by Chaplain Julia Rajtar, MAPS, BCC
A recently bereaved widow spoke of losing her patience after one more person asked her, How Are You? She explained that she is aware people are reaching out to her out of concern and support, and she expressed frustration with the question and sometimes not even knowing how to answer! This article offers some responses for both the bereaved and the supporter in this time of grief.
Whether someone is struggling mentally, spiritually, physically or socially, how are you is our standard question and opens the door to a variety of responses. Sometimes, it’s the repetition of the question that troubles the bereaved, sometimes it’s the not knowing how to answer, sometimes it is simply that the bereaved do not want to answer or talk about their loss right now.
A Better Way to Ask How Are You?
Go ahead and ask how are you or even better, how are you right now, and then allow the bereaved to respond. One response includes the awkward silence that comes after the question is asked. Awkward, because the bereaved are humbled that you asked, and may share a response. Furthermore, the bereaved may choose not to share, struggling internally, appreciating your concern, and grateful for the support, they don’t want to hurt your feelings or lose their connection with you, especially if they don’t want to share.
After asking how they are, wait for a response. If you are not the person who can support someone when they give you their answer, don’t ask the question, simply let the bereaved know you are thinking of them or praying for them. Let the bereaved decide if they want to talk about it, especially right here, right now (while in the grocery store aisle, at church, the school sports game, etc).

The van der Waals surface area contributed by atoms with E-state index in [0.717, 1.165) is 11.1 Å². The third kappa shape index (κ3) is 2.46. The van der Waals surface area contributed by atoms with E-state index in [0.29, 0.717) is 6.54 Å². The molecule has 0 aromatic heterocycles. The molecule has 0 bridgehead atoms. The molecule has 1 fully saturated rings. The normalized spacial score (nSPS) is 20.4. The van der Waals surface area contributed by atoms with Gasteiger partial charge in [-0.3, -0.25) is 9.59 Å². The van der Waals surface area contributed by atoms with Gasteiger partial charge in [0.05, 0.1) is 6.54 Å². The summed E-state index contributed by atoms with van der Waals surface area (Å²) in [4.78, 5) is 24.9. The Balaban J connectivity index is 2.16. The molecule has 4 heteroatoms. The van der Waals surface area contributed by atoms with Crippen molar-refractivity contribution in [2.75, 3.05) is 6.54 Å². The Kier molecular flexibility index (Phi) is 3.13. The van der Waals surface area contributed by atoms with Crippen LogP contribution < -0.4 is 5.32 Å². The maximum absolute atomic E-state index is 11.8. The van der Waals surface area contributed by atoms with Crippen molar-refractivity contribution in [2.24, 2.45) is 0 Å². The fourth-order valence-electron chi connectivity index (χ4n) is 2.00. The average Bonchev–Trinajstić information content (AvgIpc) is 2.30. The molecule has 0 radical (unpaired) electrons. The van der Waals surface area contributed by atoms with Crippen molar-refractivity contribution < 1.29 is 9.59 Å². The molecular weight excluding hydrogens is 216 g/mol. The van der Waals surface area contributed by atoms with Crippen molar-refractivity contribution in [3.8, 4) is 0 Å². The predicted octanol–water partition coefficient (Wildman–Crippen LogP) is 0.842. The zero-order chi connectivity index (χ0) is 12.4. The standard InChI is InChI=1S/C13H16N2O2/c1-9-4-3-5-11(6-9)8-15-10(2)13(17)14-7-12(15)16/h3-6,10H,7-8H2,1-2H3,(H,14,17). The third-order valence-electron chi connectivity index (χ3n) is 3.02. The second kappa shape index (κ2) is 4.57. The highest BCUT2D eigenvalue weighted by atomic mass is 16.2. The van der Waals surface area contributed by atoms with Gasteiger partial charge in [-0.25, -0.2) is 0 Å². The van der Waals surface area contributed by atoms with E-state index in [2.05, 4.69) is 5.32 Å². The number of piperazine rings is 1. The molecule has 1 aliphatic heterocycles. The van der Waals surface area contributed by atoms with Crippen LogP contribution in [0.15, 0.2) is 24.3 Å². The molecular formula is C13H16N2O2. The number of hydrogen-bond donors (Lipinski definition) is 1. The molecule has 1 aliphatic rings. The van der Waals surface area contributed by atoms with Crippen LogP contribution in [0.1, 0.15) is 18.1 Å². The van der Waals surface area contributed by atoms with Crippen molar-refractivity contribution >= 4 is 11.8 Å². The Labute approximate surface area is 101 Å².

Responses From the Bereaved
Here are some responses bereaved have shared.
- How do you think I am? My husband/wife/child just died!
- I’m fine. I’m Fine. I’m Fine! I’M FINE!!!!! (all the while getting angrier and louder)
- I’m good, thanks.
- I’m terrible. (and then comes the awkward look and interior struggle within the supporter or the bereaved with what to say next.)
- Supporter responses: I can listen now if you want to go someplace private. I’m not so good at this but I will try to listen if you want. (Whatever you do as the supporter, at this point, this is not the time for you to tell your own story of grief).
- Bereaved responses:
- Thanks for asking. Right now, I’m ok and prefer not to talk about it.
- Thanks for asking. I would rather not discuss it right now, and don’t forget about me. Maybe check in with me in a couple of weeks?
- I appreciate you asking. Do you have some time now to talk or go for coffee?
The bereaved ought to choose when and how much they want to share with us. Most of us think that our immediate family members are the ones who can best support us through our grief, though this may not always be true. We need multiple types of supporters when we grieve. Some are those who can listen and not give advice, while others provide us respite, while still others will help with projects.